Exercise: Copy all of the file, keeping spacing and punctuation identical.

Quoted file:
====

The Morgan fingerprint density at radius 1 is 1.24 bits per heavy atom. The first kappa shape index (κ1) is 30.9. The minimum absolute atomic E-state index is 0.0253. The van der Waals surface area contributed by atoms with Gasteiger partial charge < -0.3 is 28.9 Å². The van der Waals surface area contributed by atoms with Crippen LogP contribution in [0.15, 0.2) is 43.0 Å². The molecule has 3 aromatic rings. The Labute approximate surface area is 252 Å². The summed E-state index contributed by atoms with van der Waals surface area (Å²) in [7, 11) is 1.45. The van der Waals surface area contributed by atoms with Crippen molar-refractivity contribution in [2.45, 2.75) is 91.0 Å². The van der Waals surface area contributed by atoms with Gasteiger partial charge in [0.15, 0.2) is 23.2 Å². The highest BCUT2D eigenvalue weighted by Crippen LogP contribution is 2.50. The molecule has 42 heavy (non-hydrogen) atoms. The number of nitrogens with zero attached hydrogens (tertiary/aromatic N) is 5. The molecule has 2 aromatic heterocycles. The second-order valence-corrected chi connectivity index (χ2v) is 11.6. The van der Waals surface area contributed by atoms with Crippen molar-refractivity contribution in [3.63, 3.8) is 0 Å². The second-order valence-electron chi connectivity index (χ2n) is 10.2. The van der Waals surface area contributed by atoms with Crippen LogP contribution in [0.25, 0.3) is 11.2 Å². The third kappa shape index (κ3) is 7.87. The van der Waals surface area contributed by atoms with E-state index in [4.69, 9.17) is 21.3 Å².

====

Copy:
The Morgan fingerprint density at radius 1 is 1.24 bits per heavy atom. The first kappa shape index (κ1) is 30.9. The minimum absolute atomic E-state index is 0.0253. The van der Waals surface area contributed by atoms with Gasteiger partial charge < -0.3 is 28.9 Å². The van der Waals surface area contributed by atoms with Crippen LogP contribution in [0.15, 0.2) is 43.0 Å². The molecule has 3 aromatic rings. The Labute approximate surface area is 252 Å². The summed E-state index contributed by atoms with van der Waals surface area (Å²) in [7, 11) is 1.45. The van der Waals surface area contributed by atoms with Crippen molar-refractivity contribution in [2.45, 2.75) is 91.0 Å². The van der Waals surface area contributed by atoms with Gasteiger partial charge in [0.15, 0.2) is 23.2 Å². The highest BCUT2D eigenvalue weighted by Crippen LogP contribution is 2.50. The molecule has 42 heavy (non-hydrogen) atoms. The number of nitrogens with zero attached hydrogens (tertiary/aromatic N) is 5. The molecule has 2 aromatic heterocycles. The second-order valence-corrected chi connectivity index (χ2v) is 11.6. The van der Waals surface area contributed by atoms with Crippen molar-refractivity contribution in [3.63, 3.8) is 0 Å². The second-order valence-electron chi connectivity index (χ2n) is 10.2. The van der Waals surface area contributed by atoms with Crippen LogP contribution in [0.25, 0.3) is 11.2 Å². The third kappa shape index (κ3) is 7.87. The van der Waals surface area contributed by atoms with E-state index in [4.69, 9.17) is 21.3 Å².